February 19, 2024

Sparkles mean AI now ✨

Every few years, we get a chance to witness how a new technology changes the way our written and spoken language works.

In the mid- to late-nineties, the dawning internet age spawned a host of companies with a “.com” in their names. Even though it looked like nonsense just a few years earlier, pretty quickly, you didn’t have to explain to somebody what the string of characters starting with a “www.” and ending with a “.com” means. Of course, if it has those elements, that means it’s a website.

Email was first popularized as “e-mail,” for “electronic mail,” before dropping the hyphen. Lots of things soon borrowed that “e” as a tool to signify their internet-ness. eMachines made affordable PCs. And on those machines, you could send an e-card, respond to an Evite, or do a little e-commerce (maybe on eBay).

Though they introduced the convention with the iMac in 1998, it was really Apple’s iPod that launched a similar craze of products with an “i” prefix. For a hot second, everybody wanted a non-Apple iHome to plug that iPod into.

When the iPhone launched its App Store, names changed again. No longer was a piece of software called an “application,” instead we all dropped the last three syllables to just call them “apps.” And increasingly, we didn’t even have to spell that out – just using the singular shape of an app icon would often be enough to tell somebody your app was indeed an app.

Since around 2009, everything is just an app. (Google Trends)

Streaming services started with Netflix and HBOgo, but eventually, the lion’s share of them standardized to the “+” naming convention: Disney+, Paramount+, Apple TV+, ESPN+, Discovery+, and others. Now we know that the “+” means streaming video content – we don’t need it explained each time that we can find it on our Roku or Chromecast.

Depending on where you live, we all know what a series of numbers next to a $, €, £, or ¥ means – it’s money. Crypto’s boom introduced us to a new slew of currency symbols, most notably Bitcoin’s ₿, which you can use an existing character for, but also Ethereum’s diamond (and even Dogecoin’s Ð).

That brings us to today’s hottest tech: AI. Two things have taken root here: the sparkle emoji and the letters “GPT.”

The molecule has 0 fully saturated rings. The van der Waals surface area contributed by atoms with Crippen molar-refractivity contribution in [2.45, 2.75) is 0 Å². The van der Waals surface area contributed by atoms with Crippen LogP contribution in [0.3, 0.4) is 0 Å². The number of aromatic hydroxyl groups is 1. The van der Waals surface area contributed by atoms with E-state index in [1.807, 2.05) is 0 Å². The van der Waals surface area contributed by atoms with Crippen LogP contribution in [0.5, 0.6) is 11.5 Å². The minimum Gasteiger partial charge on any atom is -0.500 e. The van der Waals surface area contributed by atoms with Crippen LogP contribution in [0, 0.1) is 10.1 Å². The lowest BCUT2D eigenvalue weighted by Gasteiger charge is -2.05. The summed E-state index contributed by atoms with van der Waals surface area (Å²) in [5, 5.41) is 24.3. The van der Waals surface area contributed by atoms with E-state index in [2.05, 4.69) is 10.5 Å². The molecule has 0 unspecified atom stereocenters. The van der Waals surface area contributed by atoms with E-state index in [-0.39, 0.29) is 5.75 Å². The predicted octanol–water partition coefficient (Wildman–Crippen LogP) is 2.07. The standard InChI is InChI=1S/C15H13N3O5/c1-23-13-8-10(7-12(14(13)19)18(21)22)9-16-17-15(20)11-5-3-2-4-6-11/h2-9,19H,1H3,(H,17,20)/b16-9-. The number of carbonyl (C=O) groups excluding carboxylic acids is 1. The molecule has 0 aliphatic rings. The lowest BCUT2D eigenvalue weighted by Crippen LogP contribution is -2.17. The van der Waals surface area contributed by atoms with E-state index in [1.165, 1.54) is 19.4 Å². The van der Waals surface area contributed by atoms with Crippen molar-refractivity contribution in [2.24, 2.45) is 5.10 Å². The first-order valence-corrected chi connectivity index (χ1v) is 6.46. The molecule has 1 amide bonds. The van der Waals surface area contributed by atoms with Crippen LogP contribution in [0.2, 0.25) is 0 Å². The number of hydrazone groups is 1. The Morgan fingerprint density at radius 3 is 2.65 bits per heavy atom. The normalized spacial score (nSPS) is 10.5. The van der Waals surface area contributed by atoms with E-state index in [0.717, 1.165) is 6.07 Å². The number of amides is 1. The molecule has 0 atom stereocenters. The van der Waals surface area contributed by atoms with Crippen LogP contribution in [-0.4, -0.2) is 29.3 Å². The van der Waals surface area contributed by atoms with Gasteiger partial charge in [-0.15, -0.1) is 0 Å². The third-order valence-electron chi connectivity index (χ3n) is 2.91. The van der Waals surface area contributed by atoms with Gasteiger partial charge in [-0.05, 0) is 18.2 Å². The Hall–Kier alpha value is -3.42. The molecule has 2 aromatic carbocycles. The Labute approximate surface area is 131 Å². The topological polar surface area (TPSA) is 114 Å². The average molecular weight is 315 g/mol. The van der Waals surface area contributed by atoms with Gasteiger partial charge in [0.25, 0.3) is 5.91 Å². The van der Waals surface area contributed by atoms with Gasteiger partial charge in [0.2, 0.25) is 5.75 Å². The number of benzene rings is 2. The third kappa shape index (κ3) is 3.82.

OpenAI launched “GPTs” last fall, which are app-store-esque custom versions of their popular ChatGPT – trained specifically to be a creative writing coach, negotiator, or academic research assistant. When ChatGPT launched, the public grasped onto the brand equity in the last three letters, which is a little awkward because they stand for “generative pre-training transformer,” a type of AI model, not a brand name. Salesforce borrowed the letters for SalesforceGPT, and Bloomberg did the same for BloombergGPT. Most people don’t know what the letters stand for; they just know that it means “AI.”

And finally, there’s the sparkles emoji: ✨. Overnight, it’s become the de-facto symbol for AI, found in apps like Notion and Photoshop, on sites like LinkedIn and Grammarly, and everywhere else that AI has been crammed into our tech lives. Frankly, it’s a pretty good symbol. It’s abstract but magical. It has a little bit of retro-futuristic sheen, but it’s still distinctly modern. It works in small sizes and in large formats. And most of all, it works as a symbol because everybody else is using it.

Language is largely considered descriptive, not prescriptive. A dictionary is more of a reporter than than teacher – it describes how we use language instead of telling us how we should use it. And that applies to symbols and naming conventions, too. The point of all of this is to allow us to convey meaning quickly and efficiently. The sparkle does that – and I think it’s probably here to stay.

About the Author

Ben Guttmann ran a marketing agency for a long time, now he teaches digital marketing at Baruch College, just wrote his first book (Simply Put), and works with cool folks on other projects in-between all of that. He writes about how we experience a world shaped by technology and humanity – and how we can build a better one.

Get my new book, it just came out.

Read Next

Got it. You're on the list. 🍻
Oops! Something went wrong while submitting the form.
Ben Guttmann
Copyright Ben Guttmann
Privacy Policy